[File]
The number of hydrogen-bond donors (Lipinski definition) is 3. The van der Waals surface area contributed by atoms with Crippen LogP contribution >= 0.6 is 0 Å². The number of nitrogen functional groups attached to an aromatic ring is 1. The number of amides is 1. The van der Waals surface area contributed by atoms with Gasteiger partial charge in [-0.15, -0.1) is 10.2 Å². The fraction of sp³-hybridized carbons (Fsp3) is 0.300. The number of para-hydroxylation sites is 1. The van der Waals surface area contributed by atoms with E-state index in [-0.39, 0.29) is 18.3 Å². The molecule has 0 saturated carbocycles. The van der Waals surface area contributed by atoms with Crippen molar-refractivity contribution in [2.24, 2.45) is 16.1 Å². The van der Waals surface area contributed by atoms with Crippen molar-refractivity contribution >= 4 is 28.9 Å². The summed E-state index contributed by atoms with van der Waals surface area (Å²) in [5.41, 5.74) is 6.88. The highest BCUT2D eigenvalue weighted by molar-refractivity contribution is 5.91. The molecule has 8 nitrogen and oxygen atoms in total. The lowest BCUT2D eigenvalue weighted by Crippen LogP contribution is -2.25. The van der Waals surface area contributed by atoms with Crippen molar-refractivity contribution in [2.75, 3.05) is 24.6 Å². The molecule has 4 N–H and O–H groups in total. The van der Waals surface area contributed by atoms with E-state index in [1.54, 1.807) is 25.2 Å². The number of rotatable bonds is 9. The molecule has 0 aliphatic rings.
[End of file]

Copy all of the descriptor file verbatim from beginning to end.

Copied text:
The number of hydrogen-bond donors (Lipinski definition) is 3. The van der Waals surface area contributed by atoms with Crippen LogP contribution >= 0.6 is 0 Å². The number of nitrogen functional groups attached to an aromatic ring is 1. The number of amides is 1. The van der Waals surface area contributed by atoms with Gasteiger partial charge in [-0.15, -0.1) is 10.2 Å². The fraction of sp³-hybridized carbons (Fsp3) is 0.300. The number of para-hydroxylation sites is 1. The van der Waals surface area contributed by atoms with E-state index in [-0.39, 0.29) is 18.3 Å². The molecule has 0 saturated carbocycles. The van der Waals surface area contributed by atoms with Crippen molar-refractivity contribution in [2.24, 2.45) is 16.1 Å². The van der Waals surface area contributed by atoms with Crippen molar-refractivity contribution >= 4 is 28.9 Å². The summed E-state index contributed by atoms with van der Waals surface area (Å²) in [5.41, 5.74) is 6.88. The highest BCUT2D eigenvalue weighted by molar-refractivity contribution is 5.91. The molecule has 8 nitrogen and oxygen atoms in total. The lowest BCUT2D eigenvalue weighted by Crippen LogP contribution is -2.25. The van der Waals surface area contributed by atoms with Crippen molar-refractivity contribution in [2.75, 3.05) is 24.6 Å². The molecule has 4 N–H and O–H groups in total. The van der Waals surface area contributed by atoms with E-state index in [1.54, 1.807) is 25.2 Å². The number of rotatable bonds is 9. The molecule has 0 aliphatic rings.